Are you creating a new line of goods and services? Are you planning to create a new company?

Have you already thought about registering the name of your company as a trademark?

Whether you have a start-up, a small or medium-sized business, a large global corporation or even if you are a private individual, it is important to register your trademark.

When you create a new business or launch a new product or service, your trademark – which can include such things as a name, logo or numbers – has to be protected from potential infringement.

A registered trademark is an industrial property title that gives you a ten-year exclusive right (renewable indefinitely) to your brand and distinguishes the goods and services you provide from those of your competitors.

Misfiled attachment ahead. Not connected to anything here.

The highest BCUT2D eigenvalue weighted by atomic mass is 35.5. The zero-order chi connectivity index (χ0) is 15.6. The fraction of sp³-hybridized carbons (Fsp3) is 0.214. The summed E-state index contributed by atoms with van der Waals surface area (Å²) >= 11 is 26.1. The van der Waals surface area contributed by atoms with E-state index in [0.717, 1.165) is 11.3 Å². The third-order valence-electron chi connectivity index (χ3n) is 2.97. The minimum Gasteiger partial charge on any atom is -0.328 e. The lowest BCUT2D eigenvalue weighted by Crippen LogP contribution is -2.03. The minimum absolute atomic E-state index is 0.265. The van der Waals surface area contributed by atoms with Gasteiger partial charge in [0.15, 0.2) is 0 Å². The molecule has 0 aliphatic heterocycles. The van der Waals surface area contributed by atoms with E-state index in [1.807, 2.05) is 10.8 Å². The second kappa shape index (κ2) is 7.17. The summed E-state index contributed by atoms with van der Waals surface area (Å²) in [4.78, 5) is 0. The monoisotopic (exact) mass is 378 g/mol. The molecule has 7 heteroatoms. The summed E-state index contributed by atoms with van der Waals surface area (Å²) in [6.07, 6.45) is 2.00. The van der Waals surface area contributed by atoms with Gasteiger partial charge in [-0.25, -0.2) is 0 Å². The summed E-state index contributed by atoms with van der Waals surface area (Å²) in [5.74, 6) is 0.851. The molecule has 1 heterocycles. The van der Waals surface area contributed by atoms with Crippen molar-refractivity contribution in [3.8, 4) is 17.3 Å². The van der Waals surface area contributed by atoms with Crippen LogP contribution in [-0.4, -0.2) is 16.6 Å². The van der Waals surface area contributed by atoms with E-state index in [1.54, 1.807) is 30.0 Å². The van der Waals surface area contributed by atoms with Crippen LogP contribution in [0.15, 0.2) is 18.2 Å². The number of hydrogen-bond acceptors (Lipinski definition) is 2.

Your trademark is protected with regard to the categories of goods and services specified in the registration and in the geographic areas where it is registered. From a business perspective, it can give you a significant competitive advantage.

All of these choices are important and the experts at Dreyfus are here to help you.

As soon as possible!

Before registering a trademark, you need to be certain that no prior rights have been registered. In simple terms, your trademark must be available and you should be the first person to register it.

It is important to understand the  interests of a prior rights-holder.

Not only should your mark not resemble a prior trademark, it should also not infringe on any kind of prior rights, such as copyright (including song titles, film titles, pictures) trade names, registered designations of origin, associations, domain names or corporate names.

To avoid any risk linked to your trademark registration (such as opposition) a prior rights search is necessary to determine that it is available. This includes registering your trademark with different IP offices such as NIIP for French trademarks, EUIPO for European Union trademarks, WIPO for international trademarks, IPO for UK trademarks, IPI for Swiss trademarks, and BOIP for Benelux.